“The Asian Renewable Energy Hub has the potential to transform the East Pilbara and neighbouring Broome shire and to contribute to a major new export industry for Australia,” minister for industry, science and technology Karen Andrews said when announcing the major project designation.
“Not only will the plant be able to export at scale, it will also be able to supply industries in the region while creating new job opportunities and economic growth.”
The project’s developers previously told RenewEconomy that the expansion in the project’s scale was driven by the opportunities being presented in renewable hydrogen, that could see the zero-emissions fuel exported from Australia in the form of ammonia.
The project has also committed to supplying 3GW of renewable electricity to the local Pilbara region.
Founder of CWP Renewables, Alex Hewitt, said that it was encouraging to see both state and federal governments express confidence in the Asian Renewable Energy Hub, and the competitive advantage Australia has in clean energy exports.
“We are so pleased to have the confidence and support of the State and Federal Governments for our grand vision to establish a new green hydrogen-based industrial sector in Australia, drawing on Australia’s many natural advantages,” Hewitt said.
“We have world-leading renewables resources, an innovative and flexible labour force, and a stable investment environment for what will be the country’s largest-ever infrastructure build, generating thousands of new jobs in local manufacturing, technology development and export facilitation. This is exactly what the Government’s Technology Investment Roadmap envisages.”
Founder of the Hong Kong based Intercontinental Energy, Alex Tancock, said that the Asian Renewable Energy Hub would establish a new frontier for renewable energy in Australia, opening up the possibility for zero-emissions energy exports that could compete on cost with Australia’s fossil fuel exports.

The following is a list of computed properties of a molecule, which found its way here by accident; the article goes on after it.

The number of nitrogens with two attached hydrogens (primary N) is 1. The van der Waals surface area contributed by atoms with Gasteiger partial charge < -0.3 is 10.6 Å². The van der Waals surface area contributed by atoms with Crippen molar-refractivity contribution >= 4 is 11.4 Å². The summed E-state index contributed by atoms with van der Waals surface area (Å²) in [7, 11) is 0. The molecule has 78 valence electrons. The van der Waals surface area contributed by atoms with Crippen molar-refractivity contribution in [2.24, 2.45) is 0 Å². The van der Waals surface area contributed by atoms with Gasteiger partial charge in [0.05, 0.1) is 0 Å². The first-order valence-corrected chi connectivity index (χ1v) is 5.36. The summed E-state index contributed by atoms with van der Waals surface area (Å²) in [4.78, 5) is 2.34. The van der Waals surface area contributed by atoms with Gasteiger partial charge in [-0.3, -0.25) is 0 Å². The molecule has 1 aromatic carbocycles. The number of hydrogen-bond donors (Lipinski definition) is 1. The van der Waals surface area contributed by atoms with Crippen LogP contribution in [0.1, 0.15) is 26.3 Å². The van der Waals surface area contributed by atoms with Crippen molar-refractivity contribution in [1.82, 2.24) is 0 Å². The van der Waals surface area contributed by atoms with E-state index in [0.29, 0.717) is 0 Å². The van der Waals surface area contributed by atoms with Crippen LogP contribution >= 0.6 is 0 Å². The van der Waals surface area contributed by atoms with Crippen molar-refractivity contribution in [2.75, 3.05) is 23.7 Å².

“We are effectively creating a new industrial sector,” Tancock said. “The falling costs of wind and solar power, our carefully selected locations, and the vast scale of the facility we are building, all mean it’s inevitable that we will be able to produce green fuels that are cost competitive with fossil fuels.
“This will speed up the essential decarbonisation of energy intensive sectors such as shipping, aviation, resource extraction and chemicals. Today marks a historic breakthrough for renewables.”
The announcement comes just days after the $22 billion Sun Cable project, which is seeking to export solar power from the Northern Territory into Singapore, had earmarked a location for its 10GW solar project. The project has selected sites at the Newcastle Waters cattle station, located midway between Darwin and Alice Springs.
The Sun Cable project, which has received backing from the billionaire duo of Mike Cannon-Brookes and Andrew Forrest, is likewise planning to establish an undersea link between Australia and the Asian region and had also secured major project status from the federal government.